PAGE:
Political Economy of Peacekeeping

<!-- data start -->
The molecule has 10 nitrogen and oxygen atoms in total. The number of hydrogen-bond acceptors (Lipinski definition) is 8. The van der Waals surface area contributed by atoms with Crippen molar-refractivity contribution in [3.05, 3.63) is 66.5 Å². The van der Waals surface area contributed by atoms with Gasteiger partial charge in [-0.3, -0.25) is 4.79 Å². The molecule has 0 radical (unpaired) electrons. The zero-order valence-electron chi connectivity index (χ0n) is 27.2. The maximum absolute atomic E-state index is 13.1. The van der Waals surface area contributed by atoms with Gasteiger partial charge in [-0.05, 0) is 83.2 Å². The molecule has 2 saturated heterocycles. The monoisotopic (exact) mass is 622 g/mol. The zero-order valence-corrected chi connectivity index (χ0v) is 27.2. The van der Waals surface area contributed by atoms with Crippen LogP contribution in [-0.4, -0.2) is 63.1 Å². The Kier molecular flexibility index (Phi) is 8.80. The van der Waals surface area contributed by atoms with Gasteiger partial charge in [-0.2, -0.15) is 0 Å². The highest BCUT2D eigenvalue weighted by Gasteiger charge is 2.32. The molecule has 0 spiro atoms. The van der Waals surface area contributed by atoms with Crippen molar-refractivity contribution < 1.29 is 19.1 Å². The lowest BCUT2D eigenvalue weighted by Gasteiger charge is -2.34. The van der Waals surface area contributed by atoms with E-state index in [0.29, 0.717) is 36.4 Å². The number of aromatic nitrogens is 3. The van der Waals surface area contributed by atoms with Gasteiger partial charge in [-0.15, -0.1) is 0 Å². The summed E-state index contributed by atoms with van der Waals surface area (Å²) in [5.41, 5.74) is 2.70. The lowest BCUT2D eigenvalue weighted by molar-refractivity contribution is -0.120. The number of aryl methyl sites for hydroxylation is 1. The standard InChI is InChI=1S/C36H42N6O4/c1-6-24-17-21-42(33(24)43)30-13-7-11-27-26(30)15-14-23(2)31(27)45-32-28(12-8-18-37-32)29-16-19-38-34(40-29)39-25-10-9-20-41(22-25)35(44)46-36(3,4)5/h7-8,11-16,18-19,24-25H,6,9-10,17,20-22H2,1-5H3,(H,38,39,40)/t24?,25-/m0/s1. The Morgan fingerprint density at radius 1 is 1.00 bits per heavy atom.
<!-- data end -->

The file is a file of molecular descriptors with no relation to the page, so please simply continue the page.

The study of peacekeeping from an economics perspective is a fairly recent phenomenon. This chapter surveys three research areas pursued by economists in analyzing peacekeeping. The first research strand examines the theory and empirics of peacekeeping financing and burden sharing, while the second strand focuses on the efficacy of third-party intervention in reducing conflict. The last strand utilizes case studies to generalize on the economic consequences of peacekeeping on host nations. In general, the research shows that peacekeeping has a relatively large share of purely public benefits, which leads to a more sub-optimal allocation of resources to peacekeeping from a global perspective. The studies on third party intervention fail to provide definitive answers to the research question. Specifically, theoretical models on interventions showed that intervention may or may not result in the reduction of conflict since the strategic interactions among the warring parties and the intervener bring indirect impacts that are not always clear. The empirical studies were equally ambiguous. On the one hand, multi-dimensional peacekeeping/peace building missions tended to significantly improve the chances for peace, while traditional peacekeeping (such as observer mission) did not. More recent studies showed that intervention by international organizations was not a significant factor in reducing the duration of conflict, while others found early intervention by the UN to significantly reduce conflict. The final research question on the costs and benefits of peacekeeping was addressed through a case study on Haiti, a peacekeeping host nation. The analysis can be generalized to other peacekeeping host nations. For example, host nations may perceive the UN mission much as a military base is perceived in a small economically weak community, as a source of income and employment. This may lead to perverse incentive and increase instability if such an economic source is reduced or removed.
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